ALit Online

This post by Artistic Literacy Research Associate Serena Le belongs to a series introducing the people and purposes that have inspired this website and spearheaded the development of our Artistic Literacy Institute. We hope you’ll join us as we explore the issues at the core of our work and invite ongoing conversation and collaboration!

Early in our conversations about whether and how to develop an online presence for the Institute, we asked ourselves a whole slew of questions.

Should we focus our attention just on the 2019 Institute itself, building a simple event-centric site or adding a page to the Cal Performances domain with just a few contextualizing statements? Should we attempt to create an informational home for artistic literacy more generally? To what extent should we feature our extended community and speak more intimately about our work? To what extent should we open the door onto resource provision and development?

In short: What’s necessary? And what’s possible?

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Some of the most herculean online efforts to document and support the labor of arts-based education come courtesy of major presenting organizations. The Kennedy Center’s ARTSEDGE site, for instance, hosts everything from detailed lesson plans and teaching guides for K-12 classrooms to carefully considered writings on arts integration and professional development curriculum for teachers and administrators. 

Others are the work of national coalitions like the Arts Education Partnership, which guides advocacy and oversees a massive arts education research database, and the Teaching Artists Guild (and Collective), which connects teaching artists with arts and culture organizations through their interactive assets map.

And still others are the result of philanthropic projects and collaborations such as the Creative Campus Innovations Grant Program site, which shares extensive outcomes and analysis, resource materials, and contact information for each of fourteen major projects funded nationwide.

While we may not be quite so herculean (we are currently, after all, only a team of six!), the drive behind each of these larger efforts runs deeply parallel to our own. It is a drive to clarify terms and strengthen tools, to spotlight transformative work and working conditions, and to enable the bridging of theory (belief, outrageous ambition) and practice.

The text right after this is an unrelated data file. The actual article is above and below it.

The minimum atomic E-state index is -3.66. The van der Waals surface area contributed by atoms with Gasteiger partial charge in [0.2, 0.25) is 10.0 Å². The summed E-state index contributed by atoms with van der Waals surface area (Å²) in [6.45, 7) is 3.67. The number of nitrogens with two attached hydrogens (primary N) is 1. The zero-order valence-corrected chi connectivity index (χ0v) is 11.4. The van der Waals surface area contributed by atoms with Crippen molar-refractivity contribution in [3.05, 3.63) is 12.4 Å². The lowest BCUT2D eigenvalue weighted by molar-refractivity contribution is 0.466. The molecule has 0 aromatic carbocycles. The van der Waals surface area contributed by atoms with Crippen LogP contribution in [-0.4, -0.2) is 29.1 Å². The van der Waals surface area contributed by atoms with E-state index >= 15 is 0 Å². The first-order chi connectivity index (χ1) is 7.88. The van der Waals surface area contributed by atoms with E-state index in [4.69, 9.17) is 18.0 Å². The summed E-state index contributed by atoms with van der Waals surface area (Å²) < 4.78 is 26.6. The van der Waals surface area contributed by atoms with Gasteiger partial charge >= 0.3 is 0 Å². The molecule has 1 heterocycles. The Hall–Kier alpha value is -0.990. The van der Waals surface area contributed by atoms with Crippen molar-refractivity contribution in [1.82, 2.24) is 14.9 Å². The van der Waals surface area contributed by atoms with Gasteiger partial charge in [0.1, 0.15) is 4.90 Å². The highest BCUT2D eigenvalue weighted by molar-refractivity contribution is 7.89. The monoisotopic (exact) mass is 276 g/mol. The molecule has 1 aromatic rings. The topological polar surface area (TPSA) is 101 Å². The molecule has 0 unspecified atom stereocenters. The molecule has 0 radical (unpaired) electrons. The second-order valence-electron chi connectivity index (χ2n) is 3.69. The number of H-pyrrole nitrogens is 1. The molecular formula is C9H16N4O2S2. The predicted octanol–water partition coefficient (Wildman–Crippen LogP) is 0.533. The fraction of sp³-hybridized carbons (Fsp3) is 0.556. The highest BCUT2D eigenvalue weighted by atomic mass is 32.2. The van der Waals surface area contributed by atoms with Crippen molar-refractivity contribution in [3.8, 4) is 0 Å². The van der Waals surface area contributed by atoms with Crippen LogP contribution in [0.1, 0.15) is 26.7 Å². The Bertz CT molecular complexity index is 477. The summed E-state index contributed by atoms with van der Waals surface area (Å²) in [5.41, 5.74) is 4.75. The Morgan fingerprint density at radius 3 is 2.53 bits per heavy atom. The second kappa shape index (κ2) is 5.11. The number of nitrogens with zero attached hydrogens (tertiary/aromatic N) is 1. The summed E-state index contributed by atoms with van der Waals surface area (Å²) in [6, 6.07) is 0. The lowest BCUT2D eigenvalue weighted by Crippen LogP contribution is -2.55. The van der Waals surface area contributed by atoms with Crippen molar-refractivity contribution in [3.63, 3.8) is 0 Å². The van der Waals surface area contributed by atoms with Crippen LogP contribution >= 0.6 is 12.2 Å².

It is also a drive against institutional exceptionalism and isolation. Since valuing artistic literacy is, for us, synonymous with valuing access, we want our work to recognize and respond to a diversity of classroom, program, and organizational needs beyond our own. We also want our work to be transparent, to be available to others (freely subject to inquiry and influence) and to be oriented toward conversation (freely acknowledging of the many contributions that have influenced us).

It’s all too easy for significant labors to go undocumented and for programs and projects to end up siloed away from those who would appreciate and enrich them most. Even when documentation exists in abundance (as with the resources mentioned above), it can be hard to move from passive sharing and passive witnessing to active relation, communication, partnership.

For these reasons, our website is built around the core promise of gathering together in person, as individuals, to convey and parse our learnings. If you’ve found us online, we’d love for you also to find us in June—or at least to let us know you are out there, in all your dimensions. Hand-in-hand with this promise is our commitment to sharing the contexts and content that best define us, that keep us thinking and connected and make us believe in Institute-like gatherings to begin with.

• • •

At an Artistic Literacy Department staff meeting last month, Sabrina described our work within Cal Performances as, in part, “opportunistic”—that is to say, we are always scanning for and responding to emergent possibilities for learning and connection. However much we’ve planned in advance, we try to leave room for asking more questions and seizing upon fresh points of contact. Does an upcoming performance dovetail with a new K-12 initiative? Is a visiting artist particularly open to meeting with a class? Can the theater lobby be co-opted for a spontaneous post-performance discussion?

As we continue to flesh out these pages and move into and through the Institute, our hope is that it will be with the same ready posture. With luck and community, we will witness as much as we create, maintaining curiosity and flexibility about what we can offer and what roles we can play. Though the work we hope to share online and in June has been years and, by some respects, decades in the making, our desire to learn is ever-present and our methods for sharing are ever-evolving.

Serena LeComment